Until 1993, baseball was the only team sport played professionally in Japan. In that year, the J. League professional association football league was founded. The new football league placed teams in prefectural capitals around the country - rather than clustering them in and around Tokyo - and the teams were named after their locations rather than after corporate sponsors. Some[which?] Japanese baseball teams responded to the success of the J. League by de-emphasizing the corporate sponsors in their marketing efforts and/or by relocating to outlying regions of the country.

The wave of players moving to Major League Baseball, which began with Hideo Nomo "retiring" from the Kintetsu Buffaloes, then signing with the Los Angeles Dodgers, has also added to the financial problems. Attendance suffered as teams lost their most marketable players, while TV ratings declined as viewers tuned into broadcasts of Major League games.[5] To discourage players from leaving to play in North America, or to at least compensate teams that lose players, Japanese baseball and MLB agreed on a posting system for players under contract. MLB teams wishing to negotiate with a player submit bids for a "posting fee", which the winning MLB team would pay the Japanese team if the player signs with the MLB team. Free agents are not subject to the posting system, however.

On September 18, 2004, professional baseball players went on a two-day strike, the first strike in the history of the league, to protest the proposed merger between the Orix BlueWave and the Osaka Kintetsu Buffaloes and the failure of the owners to agree to create a new team to fill the void resulting from the merger. The strike was settled on September 23, 2004, when the owners agreed to grant a new franchise in the Pacific League and to continue the two-league, 12-team system. The new team, the Tohoku Rakuten Golden Eagles began play in the 2005 season.

History[edit]

The first professional baseball team in Japan was founded in late 1934 and called the “Dai Nippon Tokyo Yakyu Kurabu” (the great Japan Tokyo baseball club). The team spent the 1935 season barnstorming in the US. They were fairly successful, winning 93 of 102 games against semi-pro and Pacific Coast League teams. According to Reaves – “The only minor drawbacks to the team’s popularity in the States were their kanji characters and their cumbersome Japanese name. They rectified both by renaming themselves the Tokyo Giants and adopting a uniform identical to the New York Giants…”

Prior to 1950, professional baseball in Japan was the Japanese Baseball League. Before the 1950 season, the team owners reorganized into the NPB.

From 1973 to 1982, the Pacific League employed a split season with the first half winner playing against the second half winner in a mini-playoff to determine its champion. Then in 2004, the Pacific League played five fewer games than the Central League teams during the regular season and used a new playoff format to determine its champion. The teams in third and second place played in a best two of three series (all at the second place team's home ground) with the winner of that series going on to play the first place team in a best 3 of 5 format at its home ground. In the end, the Seibu Lions finished in second place, defeated Nippon-Ham 2 games to 1, went on to take 3 of 5 games in Fukuoka against the Daiei Hawks and then defeated the Chunichi Dragons in the Japan Series, 4 games to 3, capping off their grueling playoff drive with a well-earned championship. The System was proved successful when Pacific League's team continues to win the Japan Series in the following two seasons, until this playoff system was applied to both leagues as the "Climax Series" starting in 2007, which Chunichi Dragons from Central League beat Hokkaido Nippon-Ham Fighters from Pacific League in Japan Series.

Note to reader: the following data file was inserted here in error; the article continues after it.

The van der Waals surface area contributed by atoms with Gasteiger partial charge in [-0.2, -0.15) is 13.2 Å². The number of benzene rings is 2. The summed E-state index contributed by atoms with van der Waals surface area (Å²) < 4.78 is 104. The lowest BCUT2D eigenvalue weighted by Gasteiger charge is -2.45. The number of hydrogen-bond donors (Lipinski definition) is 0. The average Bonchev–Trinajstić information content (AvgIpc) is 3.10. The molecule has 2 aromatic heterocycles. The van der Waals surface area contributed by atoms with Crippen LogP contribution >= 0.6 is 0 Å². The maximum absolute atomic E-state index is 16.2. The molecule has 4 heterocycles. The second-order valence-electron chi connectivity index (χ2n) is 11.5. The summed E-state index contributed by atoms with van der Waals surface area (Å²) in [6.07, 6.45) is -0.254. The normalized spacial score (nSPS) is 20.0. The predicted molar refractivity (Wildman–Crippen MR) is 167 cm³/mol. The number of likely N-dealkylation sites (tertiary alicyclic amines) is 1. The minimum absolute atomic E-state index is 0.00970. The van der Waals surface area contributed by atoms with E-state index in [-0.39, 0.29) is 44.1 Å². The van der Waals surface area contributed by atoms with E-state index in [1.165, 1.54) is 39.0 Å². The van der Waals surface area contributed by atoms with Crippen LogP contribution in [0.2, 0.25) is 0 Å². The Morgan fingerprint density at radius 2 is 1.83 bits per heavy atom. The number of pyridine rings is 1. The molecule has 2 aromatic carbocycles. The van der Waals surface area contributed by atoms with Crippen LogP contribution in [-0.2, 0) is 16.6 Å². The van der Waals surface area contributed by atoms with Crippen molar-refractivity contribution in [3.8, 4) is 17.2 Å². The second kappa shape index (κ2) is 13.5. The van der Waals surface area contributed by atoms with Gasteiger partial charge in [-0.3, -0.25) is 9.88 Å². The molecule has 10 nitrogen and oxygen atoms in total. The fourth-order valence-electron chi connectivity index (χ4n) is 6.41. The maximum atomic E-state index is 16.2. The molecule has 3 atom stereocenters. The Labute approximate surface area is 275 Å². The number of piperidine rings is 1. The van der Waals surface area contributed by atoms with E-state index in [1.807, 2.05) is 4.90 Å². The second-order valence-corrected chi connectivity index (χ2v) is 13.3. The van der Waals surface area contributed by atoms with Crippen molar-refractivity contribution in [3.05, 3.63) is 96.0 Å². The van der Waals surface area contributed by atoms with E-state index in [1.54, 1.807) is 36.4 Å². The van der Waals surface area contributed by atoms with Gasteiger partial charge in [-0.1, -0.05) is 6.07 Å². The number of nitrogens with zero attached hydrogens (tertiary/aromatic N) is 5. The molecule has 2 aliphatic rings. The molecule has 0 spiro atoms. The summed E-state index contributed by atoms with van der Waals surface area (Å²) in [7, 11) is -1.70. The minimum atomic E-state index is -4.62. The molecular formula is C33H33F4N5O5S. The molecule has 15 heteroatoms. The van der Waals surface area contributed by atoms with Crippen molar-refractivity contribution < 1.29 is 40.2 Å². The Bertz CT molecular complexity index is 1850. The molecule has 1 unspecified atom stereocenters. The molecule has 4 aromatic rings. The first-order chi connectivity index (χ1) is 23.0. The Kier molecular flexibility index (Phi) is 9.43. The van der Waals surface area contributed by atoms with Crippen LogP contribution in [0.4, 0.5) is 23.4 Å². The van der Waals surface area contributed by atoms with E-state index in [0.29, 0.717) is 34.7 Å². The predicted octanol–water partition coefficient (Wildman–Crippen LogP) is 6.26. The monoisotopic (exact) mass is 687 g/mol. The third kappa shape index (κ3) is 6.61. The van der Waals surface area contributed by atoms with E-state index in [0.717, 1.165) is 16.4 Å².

The two leagues began interleague play in 2005, with each team playing two 3-game series (one home, one away) against each of the six teams in the other league. This was reduced to two 2-game series in 2007. All interleague play games are played in a 7-week span near the middle of the season. Currently Pacific League's teams won all the interleague titles.

In 2011 Miyagi Baseball Stadium, home of the Rakuten Eagles, was badly damaged by the Tōhoku earthquake.[6]

Teams[edit]

Franchise locations[edit]

Locations are listed from north to south. Only the most prominent names of each franchise are listed.

Sapporo   Hokkaido Nippon-Ham Fighters (PL), 2004–present
Sendai   Lotte Orions (PL), 1973–1977   Tohoku Rakuten Golden Eagles (PL), 2005–present
Greater Tokyo Kokutetsu Swallows / Sankei Atoms / Yakult Swallows (CL), 1950–present
Yomiuri Giants (CL), 1950–present
Toei Flyers / Nippon-Ham Fighters (PL), 1950–2003
Mainichi/Daimai/Tokyo/Lotte Orions (PL), 1950–1972   Lotte Orions / Chiba Lotte Marines (PL), 1978–present
  Takahashi Unions (PL), 1954–1956 Daiei Unions (PL), 1957   Saitama Seibu Lions (PL), 1979–present
Daiei Stars (PL), 1950–1956
  Taiyo Whales / Yokohama BayStars (CL), 1955–present
Nagoya Chunichi Dragons (CL), 1950–present
Greater Osaka Hanshin Tigers (CL), 1950–present
Hankyu Braves / Orix BlueWave (PL), 1950–2004 Orix Buffaloes (PL), 2005–present
Osaka Kintetsu Buffaloes (PL), 1950–2004
Nankai Hawks (PL), 1950–1988
Shochiku Robins (CL), 1950–1954
Hiroshima Hiroshima Toyo Carp (CL), 1950–present
Shimonoseki Taiyo Whales (CL), 1950–1952